4 Tips to Starting a Rewarding Career as a Nurse
Nursing can be a very rewarding and fulfilling career, and it is ideal for those of you with a passion to help others. Around the world, the nurses uniform is a symbol of solidarity with humans most vulnerable, most in need, and a sign of a virtuous, loving, and caring person, and for very good reason. For many people, nursing is a calling that they knew they had to do because they enjoy helping others for as long as they remember. It can also be as equally confusing and convoluted to become a nurse and begin practicing as quickly as possible. We’ll outline concisely what you’ll need to do in order to pursue a career as a nurse in 4 crucial steps. Here they are:
Pick the Path for You
Nursing is a field of many directions, ranging from certified nursing assistants (CNA), to staff nurse, or even nurse administrator. When you are choosing your path, you should consider what work environment you prefer, and which one you thrive in. Nurses are found in hospitals, doctors’ offices and a variety of medically related settings. CNA’s are also often employed in nursing homes with the most vulnerable. Think of which of these settings inspires you the most, which one gives you drive to make direct and invaluable change to people’s lives. There are also so many facets to healthcare, and nurses often specialize in certain areas, such as geriatrics or emergency cases. If you have a particular passion for one specific type of nursing, that’s where you should start your education, leading us into our second step.
Except for passion, there are still a number of factors you need to consider when it comes to your specialization. For instance, a travel nurse’s lifestyle differs from that of most nurses, because they have the opportunity to explore new places. In contrast, labor and delivery nurses typically work in a clinic, hospital, or birthing center near to their living area. This specialty has its perks as well and if you want to learn more about them you can read the article here, which covers all the information you need to know about labor and delivery nursing.
Get Your Degree
The path you choose directly affects the type of nursing degree you’ll need to complete. Nursing programs typically consist of a mix of classroom instruction and clinical, hands-on experience. Both are crucial assets to have as a nurse, and you will have to master both to be the best nurse you can be. There is also the issue of accessibility, and whether your life is particularly busy even without getting your nurse’s education. A variety of degrees can be earned online, with the clinical aspects being completed locally. There is also the possibility of an associate’s degree, which takes less time to complete and allows you to enter the field sooner, but may have you lose out on certain positions that prefer a more in-depth education.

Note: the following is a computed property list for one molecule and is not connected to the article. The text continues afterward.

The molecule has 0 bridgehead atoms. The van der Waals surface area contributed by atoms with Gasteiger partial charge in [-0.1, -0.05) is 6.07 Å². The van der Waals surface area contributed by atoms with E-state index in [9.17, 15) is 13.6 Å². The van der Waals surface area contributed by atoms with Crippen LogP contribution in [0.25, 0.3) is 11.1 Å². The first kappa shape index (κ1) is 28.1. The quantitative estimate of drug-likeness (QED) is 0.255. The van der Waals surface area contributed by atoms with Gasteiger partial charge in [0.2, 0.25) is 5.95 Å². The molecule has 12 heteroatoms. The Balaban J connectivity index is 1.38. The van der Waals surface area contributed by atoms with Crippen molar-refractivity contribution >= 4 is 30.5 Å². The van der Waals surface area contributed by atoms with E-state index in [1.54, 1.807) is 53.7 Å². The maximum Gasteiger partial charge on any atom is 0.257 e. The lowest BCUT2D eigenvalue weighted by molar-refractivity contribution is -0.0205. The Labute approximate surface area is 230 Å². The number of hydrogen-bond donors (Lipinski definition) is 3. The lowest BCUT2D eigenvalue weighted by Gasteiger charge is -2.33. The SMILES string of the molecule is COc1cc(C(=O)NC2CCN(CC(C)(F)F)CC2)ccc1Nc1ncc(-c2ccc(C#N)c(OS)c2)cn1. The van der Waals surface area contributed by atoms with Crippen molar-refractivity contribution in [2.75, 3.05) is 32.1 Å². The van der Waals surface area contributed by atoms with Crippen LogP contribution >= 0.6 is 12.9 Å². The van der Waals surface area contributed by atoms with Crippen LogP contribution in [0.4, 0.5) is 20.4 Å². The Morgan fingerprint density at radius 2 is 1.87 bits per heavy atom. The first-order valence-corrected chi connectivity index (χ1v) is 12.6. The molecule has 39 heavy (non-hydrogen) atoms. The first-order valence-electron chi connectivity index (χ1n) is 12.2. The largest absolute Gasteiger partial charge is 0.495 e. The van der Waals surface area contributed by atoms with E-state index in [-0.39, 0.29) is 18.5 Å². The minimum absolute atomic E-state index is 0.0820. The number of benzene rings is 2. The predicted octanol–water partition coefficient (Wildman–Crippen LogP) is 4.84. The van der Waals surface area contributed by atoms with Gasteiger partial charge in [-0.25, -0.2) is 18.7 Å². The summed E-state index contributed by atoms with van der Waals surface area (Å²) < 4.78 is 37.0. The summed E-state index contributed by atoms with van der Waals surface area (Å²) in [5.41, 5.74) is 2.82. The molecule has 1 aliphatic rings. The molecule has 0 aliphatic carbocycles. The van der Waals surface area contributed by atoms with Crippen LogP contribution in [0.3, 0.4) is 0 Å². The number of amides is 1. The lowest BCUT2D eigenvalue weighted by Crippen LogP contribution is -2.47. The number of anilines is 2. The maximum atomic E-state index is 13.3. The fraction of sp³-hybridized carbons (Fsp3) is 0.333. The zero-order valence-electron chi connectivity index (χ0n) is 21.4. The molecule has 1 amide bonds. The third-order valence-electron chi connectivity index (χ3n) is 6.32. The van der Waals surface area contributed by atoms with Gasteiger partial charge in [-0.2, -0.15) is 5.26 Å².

Get Your License
After the education is complete you’ll need to take an exam to demonstrate what you’ve learned, and afterwards you’ll receive your license to practice. This licensing varies by country, but in the United States you’ll need to take the NCLEX exams, as well as other certification exams depending on which career path you have chosen. For Licensed Practical Nurses (LPNs), Registered Nurses (RNs) and Advanced Practice Registered Nurses (APRNs), you’ll need to take the National Council Licensure Examination, while Nurse Practitioners must pass the national certification exam that is administered by a professional organization.
Finally, nurse midwives must pass the American Midwifery Certification Board examination (ACMB), and Nurse Anesthetists must pass the National Board of Certification and Recertification for Nurse Anesthetists. A lot to take in, right? That is why picking your specific path early on makes things a lot more manageable, and you’ll know the exact path you need to take to begin your career as a nurse.
Make Connections and Suit Up
As in most careers, who you know is paramount to success and longevity in a given field. To get a job, you are best off joining a local association, meeting nurses in the area, and making contact to see where job openings might be. Alternatively, there may be room for employment through the institution you got your education in, as they are closely tied to a variety of other healthcare facilities looking for nurses immediately. It is possible, though, that there is a surplus of nurses where you currently reside, and it may be more practical for you to move or work in a different area that has a need for nurses, or a shortage.
With that in mind, from there all you’ll need to do is begin practicing and don that nurses uniform with pride. Finally, remember that getting the job is just one thing, but nursing can be a stressful job and staying safe at work requires the use of protective gear and capable shoes to enjoy a stress-free work shift.
We hope that this list was short, yet informative enough to help you carve a career as a nurse for yourself, and figure out where you fit in, in the medical field.